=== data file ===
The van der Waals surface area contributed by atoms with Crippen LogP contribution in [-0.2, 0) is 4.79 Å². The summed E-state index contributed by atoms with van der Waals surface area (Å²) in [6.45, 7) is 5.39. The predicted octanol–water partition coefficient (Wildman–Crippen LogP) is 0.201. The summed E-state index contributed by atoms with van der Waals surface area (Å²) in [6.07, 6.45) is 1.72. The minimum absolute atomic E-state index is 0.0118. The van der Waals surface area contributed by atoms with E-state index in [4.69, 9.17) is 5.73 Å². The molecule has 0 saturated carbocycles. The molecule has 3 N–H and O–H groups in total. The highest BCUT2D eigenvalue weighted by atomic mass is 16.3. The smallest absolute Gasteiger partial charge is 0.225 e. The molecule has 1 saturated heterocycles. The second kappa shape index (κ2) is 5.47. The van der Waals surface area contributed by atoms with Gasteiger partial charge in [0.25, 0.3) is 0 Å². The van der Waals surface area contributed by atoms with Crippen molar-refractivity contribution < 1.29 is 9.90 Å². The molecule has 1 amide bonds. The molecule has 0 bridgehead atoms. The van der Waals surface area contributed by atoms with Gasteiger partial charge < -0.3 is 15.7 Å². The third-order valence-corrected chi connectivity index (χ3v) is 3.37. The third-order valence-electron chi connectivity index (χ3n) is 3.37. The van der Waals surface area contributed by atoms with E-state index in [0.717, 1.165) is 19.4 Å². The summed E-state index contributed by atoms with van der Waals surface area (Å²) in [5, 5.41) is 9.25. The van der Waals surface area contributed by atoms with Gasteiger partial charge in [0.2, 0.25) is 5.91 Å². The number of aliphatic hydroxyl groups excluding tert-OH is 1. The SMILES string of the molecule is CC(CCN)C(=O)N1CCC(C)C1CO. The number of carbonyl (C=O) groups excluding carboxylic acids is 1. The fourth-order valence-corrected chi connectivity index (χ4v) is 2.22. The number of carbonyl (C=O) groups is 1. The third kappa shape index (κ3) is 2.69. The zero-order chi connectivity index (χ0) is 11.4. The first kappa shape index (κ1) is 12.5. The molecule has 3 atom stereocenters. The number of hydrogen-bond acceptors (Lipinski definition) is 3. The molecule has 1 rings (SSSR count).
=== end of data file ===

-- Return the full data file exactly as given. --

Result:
The van der Waals surface area contributed by atoms with Crippen LogP contribution in [-0.2, 0) is 4.79 Å². The summed E-state index contributed by atoms with van der Waals surface area (Å²) in [6.45, 7) is 5.39. The predicted octanol–water partition coefficient (Wildman–Crippen LogP) is 0.201. The summed E-state index contributed by atoms with van der Waals surface area (Å²) in [6.07, 6.45) is 1.72. The minimum absolute atomic E-state index is 0.0118. The van der Waals surface area contributed by atoms with E-state index in [4.69, 9.17) is 5.73 Å². The molecule has 0 saturated carbocycles. The molecule has 3 N–H and O–H groups in total. The highest BCUT2D eigenvalue weighted by atomic mass is 16.3. The smallest absolute Gasteiger partial charge is 0.225 e. The molecule has 1 saturated heterocycles. The second kappa shape index (κ2) is 5.47. The van der Waals surface area contributed by atoms with Gasteiger partial charge in [0.25, 0.3) is 0 Å². The van der Waals surface area contributed by atoms with Crippen molar-refractivity contribution < 1.29 is 9.90 Å². The molecule has 1 amide bonds. The molecule has 0 bridgehead atoms. The van der Waals surface area contributed by atoms with Gasteiger partial charge < -0.3 is 15.7 Å². The third-order valence-corrected chi connectivity index (χ3v) is 3.37. The third-order valence-electron chi connectivity index (χ3n) is 3.37. The van der Waals surface area contributed by atoms with E-state index in [0.717, 1.165) is 19.4 Å². The summed E-state index contributed by atoms with van der Waals surface area (Å²) in [5, 5.41) is 9.25. The van der Waals surface area contributed by atoms with Gasteiger partial charge in [0.2, 0.25) is 5.91 Å². The number of aliphatic hydroxyl groups excluding tert-OH is 1. The SMILES string of the molecule is CC(CCN)C(=O)N1CCC(C)C1CO. The number of carbonyl (C=O) groups excluding carboxylic acids is 1. The fourth-order valence-corrected chi connectivity index (χ4v) is 2.22. The number of carbonyl (C=O) groups is 1. The third kappa shape index (κ3) is 2.69. The zero-order chi connectivity index (χ0) is 11.4. The first kappa shape index (κ1) is 12.5. The molecule has 3 atom stereocenters. The number of hydrogen-bond acceptors (Lipinski definition) is 3. The molecule has 1 rings (SSSR count).